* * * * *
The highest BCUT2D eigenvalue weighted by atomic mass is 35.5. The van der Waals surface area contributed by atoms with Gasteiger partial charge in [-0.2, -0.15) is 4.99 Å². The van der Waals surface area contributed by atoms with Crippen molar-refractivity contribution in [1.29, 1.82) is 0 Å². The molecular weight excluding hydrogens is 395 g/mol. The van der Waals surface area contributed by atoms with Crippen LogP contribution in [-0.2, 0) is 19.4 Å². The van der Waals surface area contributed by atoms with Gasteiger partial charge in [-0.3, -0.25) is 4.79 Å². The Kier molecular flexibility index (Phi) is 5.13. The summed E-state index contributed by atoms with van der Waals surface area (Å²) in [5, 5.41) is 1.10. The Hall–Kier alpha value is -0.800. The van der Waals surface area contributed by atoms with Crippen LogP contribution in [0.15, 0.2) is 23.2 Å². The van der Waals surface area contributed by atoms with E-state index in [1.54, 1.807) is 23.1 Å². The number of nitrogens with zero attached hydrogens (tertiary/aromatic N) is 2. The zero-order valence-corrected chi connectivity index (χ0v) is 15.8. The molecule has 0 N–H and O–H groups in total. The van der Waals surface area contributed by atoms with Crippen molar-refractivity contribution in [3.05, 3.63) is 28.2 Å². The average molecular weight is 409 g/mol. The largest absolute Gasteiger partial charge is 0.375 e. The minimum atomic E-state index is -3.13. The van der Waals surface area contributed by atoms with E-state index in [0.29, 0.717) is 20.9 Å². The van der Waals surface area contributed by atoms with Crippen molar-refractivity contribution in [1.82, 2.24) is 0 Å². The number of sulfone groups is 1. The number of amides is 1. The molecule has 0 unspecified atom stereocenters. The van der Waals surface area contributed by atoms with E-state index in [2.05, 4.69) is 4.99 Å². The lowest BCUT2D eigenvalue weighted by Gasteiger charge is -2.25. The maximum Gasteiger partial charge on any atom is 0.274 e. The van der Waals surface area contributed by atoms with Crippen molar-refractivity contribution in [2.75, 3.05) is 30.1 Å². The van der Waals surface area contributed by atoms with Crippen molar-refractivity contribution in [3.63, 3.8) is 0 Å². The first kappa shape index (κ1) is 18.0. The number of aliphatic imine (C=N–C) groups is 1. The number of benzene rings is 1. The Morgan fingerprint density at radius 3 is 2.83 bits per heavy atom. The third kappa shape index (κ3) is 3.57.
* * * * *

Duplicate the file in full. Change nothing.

The highest BCUT2D eigenvalue weighted by atomic mass is 35.5. The van der Waals surface area contributed by atoms with Gasteiger partial charge in [-0.2, -0.15) is 4.99 Å². The van der Waals surface area contributed by atoms with Crippen molar-refractivity contribution in [1.29, 1.82) is 0 Å². The molecular weight excluding hydrogens is 395 g/mol. The van der Waals surface area contributed by atoms with Crippen LogP contribution in [-0.2, 0) is 19.4 Å². The van der Waals surface area contributed by atoms with Gasteiger partial charge in [-0.3, -0.25) is 4.79 Å². The Kier molecular flexibility index (Phi) is 5.13. The summed E-state index contributed by atoms with van der Waals surface area (Å²) in [5, 5.41) is 1.10. The Hall–Kier alpha value is -0.800. The van der Waals surface area contributed by atoms with Crippen LogP contribution in [0.15, 0.2) is 23.2 Å². The van der Waals surface area contributed by atoms with E-state index in [1.54, 1.807) is 23.1 Å². The number of nitrogens with zero attached hydrogens (tertiary/aromatic N) is 2. The zero-order valence-corrected chi connectivity index (χ0v) is 15.8. The molecule has 0 N–H and O–H groups in total. The van der Waals surface area contributed by atoms with Crippen molar-refractivity contribution in [3.05, 3.63) is 28.2 Å². The average molecular weight is 409 g/mol. The largest absolute Gasteiger partial charge is 0.375 e. The minimum atomic E-state index is -3.13. The van der Waals surface area contributed by atoms with E-state index in [0.29, 0.717) is 20.9 Å². The van der Waals surface area contributed by atoms with Crippen molar-refractivity contribution in [1.82, 2.24) is 0 Å². The number of sulfone groups is 1. The number of amides is 1. The molecule has 0 unspecified atom stereocenters. The van der Waals surface area contributed by atoms with E-state index in [2.05, 4.69) is 4.99 Å². The lowest BCUT2D eigenvalue weighted by Gasteiger charge is -2.25. The maximum Gasteiger partial charge on any atom is 0.274 e. The van der Waals surface area contributed by atoms with Crippen molar-refractivity contribution in [2.75, 3.05) is 30.1 Å². The van der Waals surface area contributed by atoms with Crippen molar-refractivity contribution in [3.63, 3.8) is 0 Å². The first kappa shape index (κ1) is 18.0. The number of aliphatic imine (C=N–C) groups is 1. The number of benzene rings is 1. The Morgan fingerprint density at radius 3 is 2.83 bits per heavy atom. The third kappa shape index (κ3) is 3.57.